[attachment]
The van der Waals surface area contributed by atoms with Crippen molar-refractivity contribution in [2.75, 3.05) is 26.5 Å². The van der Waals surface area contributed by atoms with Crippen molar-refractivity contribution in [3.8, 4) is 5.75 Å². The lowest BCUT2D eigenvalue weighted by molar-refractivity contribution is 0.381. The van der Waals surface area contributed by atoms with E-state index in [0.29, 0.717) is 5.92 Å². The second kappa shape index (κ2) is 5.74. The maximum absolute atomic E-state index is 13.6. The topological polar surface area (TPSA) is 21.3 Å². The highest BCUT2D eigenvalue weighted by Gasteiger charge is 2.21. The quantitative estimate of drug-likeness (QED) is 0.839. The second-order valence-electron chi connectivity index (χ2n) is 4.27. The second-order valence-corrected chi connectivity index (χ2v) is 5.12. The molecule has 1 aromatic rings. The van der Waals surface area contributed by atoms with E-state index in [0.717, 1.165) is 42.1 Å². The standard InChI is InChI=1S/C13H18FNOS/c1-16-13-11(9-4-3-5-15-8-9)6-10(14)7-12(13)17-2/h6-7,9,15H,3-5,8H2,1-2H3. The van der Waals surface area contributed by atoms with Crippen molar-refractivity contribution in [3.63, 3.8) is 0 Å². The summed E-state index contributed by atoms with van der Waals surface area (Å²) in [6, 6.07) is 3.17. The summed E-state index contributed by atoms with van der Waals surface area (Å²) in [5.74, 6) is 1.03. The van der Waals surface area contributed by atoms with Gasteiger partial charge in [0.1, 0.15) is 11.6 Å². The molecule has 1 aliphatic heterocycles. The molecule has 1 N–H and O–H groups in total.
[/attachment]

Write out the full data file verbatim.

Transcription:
The van der Waals surface area contributed by atoms with Crippen molar-refractivity contribution in [2.75, 3.05) is 26.5 Å². The van der Waals surface area contributed by atoms with Crippen molar-refractivity contribution in [3.8, 4) is 5.75 Å². The lowest BCUT2D eigenvalue weighted by molar-refractivity contribution is 0.381. The van der Waals surface area contributed by atoms with E-state index in [0.29, 0.717) is 5.92 Å². The second kappa shape index (κ2) is 5.74. The maximum absolute atomic E-state index is 13.6. The topological polar surface area (TPSA) is 21.3 Å². The highest BCUT2D eigenvalue weighted by Gasteiger charge is 2.21. The quantitative estimate of drug-likeness (QED) is 0.839. The second-order valence-electron chi connectivity index (χ2n) is 4.27. The second-order valence-corrected chi connectivity index (χ2v) is 5.12. The molecule has 1 aromatic rings. The van der Waals surface area contributed by atoms with E-state index in [0.717, 1.165) is 42.1 Å². The standard InChI is InChI=1S/C13H18FNOS/c1-16-13-11(9-4-3-5-15-8-9)6-10(14)7-12(13)17-2/h6-7,9,15H,3-5,8H2,1-2H3. The van der Waals surface area contributed by atoms with Crippen molar-refractivity contribution in [3.63, 3.8) is 0 Å². The summed E-state index contributed by atoms with van der Waals surface area (Å²) in [6, 6.07) is 3.17. The summed E-state index contributed by atoms with van der Waals surface area (Å²) in [5.74, 6) is 1.03. The van der Waals surface area contributed by atoms with Gasteiger partial charge in [0.1, 0.15) is 11.6 Å². The molecule has 1 aliphatic heterocycles. The molecule has 1 N–H and O–H groups in total.